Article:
Computers Still Have A Tin Earby
Captain Jean-Luc Picard doesn't have to know how to type. When the commander of the starship Enterprise wants something from his computer, he just asks for it.
For many of us stuck in the 20th century, however, the keyboard remains a barrier to efficient use of computers. Keyboard-phobia is widespread, especially among middle-aged men who got into business thinking that typing was something their secretaries did. That creates a big potential market for computerized speech recognition. Despite enormous improvements in technology and some useful specialized applications, the day when you can easily and naturally dictate a letter or memo to your computer remains well in the future.
The adventurous can get a glimpse of that brave new world with software-hardware combinations now on the market. The development of fast, cheap digital signal-processing chips has helped speech recognition grow from laboratory toy to useful tool. But practical applications are still limited and specialized. Telephone companies are using the technology to replace human operators, and airline reservations offices and catalog-sales operations are developing their own systems. These highly structured situations typically involve simple commands and conversations. Says Robert W. Lucky, vice-president of Bellcore, the research arm of the regional Bell telephone companies: "The sort of normal conversation we're having just is not going to happen" with computers.
Kurzweil Applied Intelligence's new Voice for Windows is a pricey but comprehensive introduction to speech recognition. The $995 package lets you use speech to replace keyboard commands or mouse clicks in a number of popular programs. In addition to these "command and control" functions, it--and Dragon System's similar Dragon Dictate for DOS--let you dictate text to your word processor or numbers to your spreadsheet. Sort of. Voice uses what's called "discrete" speech recognition--it can only understand language one word at a time. This requires you to speak with a distinct pause between words, a procedure I found difficult and unnatural.
Speech Systems' Phonetic Engine takes a very different approach. It lets software developers write programs that understand "continuous" speech, meaning you can pace your words naturally and the computer will parse the sentence. Of course, there's a catch. The system is limited to a narrow vocabulary and tightly controlled syntax. For example, the company used its $995 development system to write a program designed to train air traffic controllers. It's good at understanding statements such as "Delta 5-9-2 clear to land on runway 2-7-L" but can't handle "Please get me a cup of coffee." The difference is that in controller-speak, the software can count on familiar patterns; for example, an airline name is always followed by a number.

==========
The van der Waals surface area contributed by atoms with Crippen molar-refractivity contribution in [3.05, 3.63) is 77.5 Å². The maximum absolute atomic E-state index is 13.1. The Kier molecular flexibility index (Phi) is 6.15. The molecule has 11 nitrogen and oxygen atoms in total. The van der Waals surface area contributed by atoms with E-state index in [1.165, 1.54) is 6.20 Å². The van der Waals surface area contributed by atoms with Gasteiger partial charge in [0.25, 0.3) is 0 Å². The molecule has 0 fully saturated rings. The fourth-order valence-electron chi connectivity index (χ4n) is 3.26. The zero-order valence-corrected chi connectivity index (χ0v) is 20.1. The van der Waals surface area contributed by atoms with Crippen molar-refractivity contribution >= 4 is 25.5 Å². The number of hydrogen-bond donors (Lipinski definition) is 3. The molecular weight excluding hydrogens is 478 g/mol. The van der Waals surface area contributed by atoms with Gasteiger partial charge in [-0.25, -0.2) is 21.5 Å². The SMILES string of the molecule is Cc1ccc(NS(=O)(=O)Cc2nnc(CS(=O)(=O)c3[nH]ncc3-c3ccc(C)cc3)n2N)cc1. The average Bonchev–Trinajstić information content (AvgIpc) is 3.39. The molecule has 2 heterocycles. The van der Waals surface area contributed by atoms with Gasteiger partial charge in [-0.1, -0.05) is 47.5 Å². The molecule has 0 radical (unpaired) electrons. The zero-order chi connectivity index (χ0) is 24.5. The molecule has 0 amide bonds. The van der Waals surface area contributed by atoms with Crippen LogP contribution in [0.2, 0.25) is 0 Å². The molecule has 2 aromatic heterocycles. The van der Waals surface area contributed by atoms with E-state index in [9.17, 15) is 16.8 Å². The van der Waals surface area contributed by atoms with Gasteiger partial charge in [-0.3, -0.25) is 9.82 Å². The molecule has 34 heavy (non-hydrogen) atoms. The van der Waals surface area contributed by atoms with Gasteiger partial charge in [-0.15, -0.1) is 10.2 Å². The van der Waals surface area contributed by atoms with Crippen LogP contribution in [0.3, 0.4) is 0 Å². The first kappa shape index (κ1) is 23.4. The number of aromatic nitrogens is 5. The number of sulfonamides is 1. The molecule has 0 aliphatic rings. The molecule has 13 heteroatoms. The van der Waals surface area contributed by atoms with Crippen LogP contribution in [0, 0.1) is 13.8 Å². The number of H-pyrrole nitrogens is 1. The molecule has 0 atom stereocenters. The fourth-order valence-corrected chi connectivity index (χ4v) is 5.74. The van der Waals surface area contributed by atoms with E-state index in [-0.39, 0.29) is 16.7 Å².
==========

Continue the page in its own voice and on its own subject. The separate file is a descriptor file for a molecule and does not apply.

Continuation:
CUT AND PASTE. Even crude speech recognition can be a godsend for people with disabilities. And it can be very helpful on jobs where you can't spare your hands for the keyboard. For example, speech-recognition systems are being used to help doctors record their actions in the emergency room or operating room.
Broader use awaits breakthroughs in artificial intelligence that will allow computers to understand natural, spoken language. And programs will have to be rewritten to make them easier to use with spoken commands. For example, deleting a sentence in Microsoft Word using the Kurzweil product requires a string of commands, such as: "Edit. Select Current Sentence. Edit. Clear." That's because the program is designed to be controlled by a mouse and the keyboard, not by spoken commands.
So don't expect voice-controlled programs to become a hot item at your local Egghead Software store anytime soon. As Bellcore's Lucky puts it: "It's still a lot easier to type certain things than to say them."